November 2020
Our monthly email newsletter highlights just a few of the many ways that the Penn State College of Engineering works to inspire change and impact tomorrow.
College of Engineering kicks off 125th anniversary with virtual celebration
The College of Engineering will begin a yearlong celebration of its upcoming 125th anniversary with a virtual event at 1:25 p.m. EST on Nov. 12. Titled, “Engineering125: Building Toward the Future,” the event will be open to the public and will stream live at engineering125.psu.edu.

Penn State receives $3 million to contribute to national Center of Excellence
The national Center of Excellence (COE) for Thermal Fluids Applications in Nuclear Energy at Idaho National Laboratory and Argonne National Laboratory has a new member. Elia Merzari, associate professor of nuclear engineering, received $3 million to lead a university consortium in partnership with the COE and industry members to accelerate the deployment of advanced nuclear reactors.

“What architectural engineering does is make it possible to do things better in the buildings we
use—and that’s exactly what we did for ourselves with this studio space over the summer.”

The Department of Architectural Engineering transformed an engineering design studio space into a mixed-mode, socially distanced classroom with cameras and other audio visual technologies for the benefit of remote students, as well as completely rebuilt windows and new window exhaust fans designed to create a constant flow of fresh air to maximize air quality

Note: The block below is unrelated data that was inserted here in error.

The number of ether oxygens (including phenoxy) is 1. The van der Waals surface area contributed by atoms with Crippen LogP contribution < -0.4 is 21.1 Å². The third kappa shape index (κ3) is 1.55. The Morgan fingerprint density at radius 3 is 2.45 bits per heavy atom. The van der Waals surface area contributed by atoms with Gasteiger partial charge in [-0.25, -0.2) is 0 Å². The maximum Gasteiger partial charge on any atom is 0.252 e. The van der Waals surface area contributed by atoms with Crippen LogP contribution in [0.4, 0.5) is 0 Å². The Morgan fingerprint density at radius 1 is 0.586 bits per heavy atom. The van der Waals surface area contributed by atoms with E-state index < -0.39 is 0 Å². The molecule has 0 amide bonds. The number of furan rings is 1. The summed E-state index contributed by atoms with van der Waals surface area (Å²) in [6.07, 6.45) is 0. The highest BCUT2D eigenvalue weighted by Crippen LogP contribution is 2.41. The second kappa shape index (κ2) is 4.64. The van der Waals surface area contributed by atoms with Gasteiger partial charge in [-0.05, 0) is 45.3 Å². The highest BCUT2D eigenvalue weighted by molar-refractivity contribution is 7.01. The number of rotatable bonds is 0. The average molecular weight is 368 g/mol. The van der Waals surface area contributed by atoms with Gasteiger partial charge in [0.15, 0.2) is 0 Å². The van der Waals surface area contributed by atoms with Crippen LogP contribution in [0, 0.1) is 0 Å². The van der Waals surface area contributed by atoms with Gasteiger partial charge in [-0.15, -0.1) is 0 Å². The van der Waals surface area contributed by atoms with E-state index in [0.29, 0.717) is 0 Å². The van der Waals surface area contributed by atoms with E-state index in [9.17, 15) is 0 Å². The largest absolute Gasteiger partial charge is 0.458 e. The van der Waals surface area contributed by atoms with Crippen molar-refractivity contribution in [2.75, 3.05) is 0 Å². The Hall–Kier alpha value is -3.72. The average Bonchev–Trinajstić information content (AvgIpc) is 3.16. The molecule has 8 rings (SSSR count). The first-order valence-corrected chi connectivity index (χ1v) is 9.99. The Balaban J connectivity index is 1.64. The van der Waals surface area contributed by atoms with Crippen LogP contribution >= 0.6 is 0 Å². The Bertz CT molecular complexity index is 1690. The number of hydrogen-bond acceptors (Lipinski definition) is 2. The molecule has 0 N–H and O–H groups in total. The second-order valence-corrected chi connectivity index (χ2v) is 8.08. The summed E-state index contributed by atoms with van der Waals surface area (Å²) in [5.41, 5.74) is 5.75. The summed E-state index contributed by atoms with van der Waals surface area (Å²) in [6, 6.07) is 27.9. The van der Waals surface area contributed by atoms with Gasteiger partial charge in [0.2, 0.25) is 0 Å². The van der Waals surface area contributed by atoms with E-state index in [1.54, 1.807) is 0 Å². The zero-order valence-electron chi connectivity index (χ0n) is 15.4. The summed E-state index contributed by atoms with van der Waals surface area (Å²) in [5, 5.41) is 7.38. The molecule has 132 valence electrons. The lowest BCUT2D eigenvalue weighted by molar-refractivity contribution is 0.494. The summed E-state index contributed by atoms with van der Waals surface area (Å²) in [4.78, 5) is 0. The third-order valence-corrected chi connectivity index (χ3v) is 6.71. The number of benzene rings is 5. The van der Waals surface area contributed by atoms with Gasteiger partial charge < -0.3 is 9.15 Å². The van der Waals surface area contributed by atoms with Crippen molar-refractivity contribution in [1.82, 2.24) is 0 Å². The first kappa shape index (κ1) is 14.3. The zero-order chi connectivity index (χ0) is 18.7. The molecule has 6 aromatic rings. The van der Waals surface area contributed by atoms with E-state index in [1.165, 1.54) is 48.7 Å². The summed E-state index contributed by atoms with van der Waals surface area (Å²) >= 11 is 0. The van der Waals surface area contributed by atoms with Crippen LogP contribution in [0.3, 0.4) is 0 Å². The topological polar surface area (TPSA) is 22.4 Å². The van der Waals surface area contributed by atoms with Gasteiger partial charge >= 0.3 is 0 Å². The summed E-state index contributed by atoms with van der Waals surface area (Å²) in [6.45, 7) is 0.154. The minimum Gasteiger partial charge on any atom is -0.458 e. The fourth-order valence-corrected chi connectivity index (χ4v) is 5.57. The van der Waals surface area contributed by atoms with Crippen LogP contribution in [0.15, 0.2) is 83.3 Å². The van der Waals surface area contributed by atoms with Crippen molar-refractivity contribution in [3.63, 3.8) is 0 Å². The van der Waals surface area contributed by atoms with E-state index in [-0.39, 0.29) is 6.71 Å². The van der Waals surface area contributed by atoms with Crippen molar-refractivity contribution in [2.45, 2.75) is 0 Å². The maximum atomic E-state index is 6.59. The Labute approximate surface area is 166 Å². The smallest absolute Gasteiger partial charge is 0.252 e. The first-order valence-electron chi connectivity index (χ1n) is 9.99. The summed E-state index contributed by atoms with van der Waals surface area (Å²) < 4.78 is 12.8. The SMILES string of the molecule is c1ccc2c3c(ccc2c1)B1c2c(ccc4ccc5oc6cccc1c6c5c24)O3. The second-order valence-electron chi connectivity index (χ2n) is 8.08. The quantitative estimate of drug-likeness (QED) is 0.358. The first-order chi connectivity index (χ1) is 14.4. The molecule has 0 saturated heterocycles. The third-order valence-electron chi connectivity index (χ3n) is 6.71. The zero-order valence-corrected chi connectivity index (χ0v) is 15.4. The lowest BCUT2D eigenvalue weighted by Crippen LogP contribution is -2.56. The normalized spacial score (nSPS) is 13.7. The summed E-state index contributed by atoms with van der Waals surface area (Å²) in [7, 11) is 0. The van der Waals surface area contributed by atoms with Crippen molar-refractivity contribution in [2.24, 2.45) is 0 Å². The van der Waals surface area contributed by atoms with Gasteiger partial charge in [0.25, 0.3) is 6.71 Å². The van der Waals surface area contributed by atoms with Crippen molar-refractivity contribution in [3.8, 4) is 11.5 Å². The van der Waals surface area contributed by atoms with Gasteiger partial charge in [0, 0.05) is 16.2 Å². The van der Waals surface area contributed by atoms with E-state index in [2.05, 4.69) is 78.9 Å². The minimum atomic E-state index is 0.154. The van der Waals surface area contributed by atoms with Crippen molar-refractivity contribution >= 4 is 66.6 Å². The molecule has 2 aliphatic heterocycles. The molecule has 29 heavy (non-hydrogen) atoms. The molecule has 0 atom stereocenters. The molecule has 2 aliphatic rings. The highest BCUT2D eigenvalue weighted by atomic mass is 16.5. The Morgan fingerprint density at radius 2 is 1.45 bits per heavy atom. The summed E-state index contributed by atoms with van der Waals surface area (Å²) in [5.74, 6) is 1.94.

and safety.


Inexpensive and rapid testing of drugs for resistant infections possible
Antimicrobial resistant infection is one of the major threats to human health globally, with the potential to grow to 10 million deaths annually by 2050 without improved techniques for detection and treatment. Now, a rapid and simple method for testing the efficacy of antibacterial drugs on infectious microbes has been developed and validated by a team of electrical engineering researchers.

Generating renewable hydrogen fuel from
the sea
The power of the sun, wind, and sea may soon combine to produce clean-burning hydrogen fuel, according to a team of civil and environmental engineering researchers. The team integrated water purification technology into a new proof-of-concept design for a sea water electrolyzer, which uses an electric current to split apart the hydrogen and oxygen in water molecules. 


New method enables automated protections for sensitive data
An approach known as differential privacy may be able to better preserve a manufacturer’s business, sensitive design details, and overall company reputation, according to a team of industrial engineering researchers and graduate students.



"The scientific collaboration and innovation the pandemic demanded of researchers was significant, and I am happy to say I was a part of the response."

When the COVID-19 pandemic began to sweep across the world, many researchers shifted focus to fight the virus, including biomedical engineering graduate students.


Bacteria virus combo may be cause of neonatal brain infections in Uganda
A newly identified bacteria and a common virus may be the underlying cause of infection-induced hydrocephalus in Uganda, according to an international team of researchers led by Steven Schiff, Harvey F. Brush Chair in Engineering and professor of engineering science and mechanics, neurosurgery, and physics.


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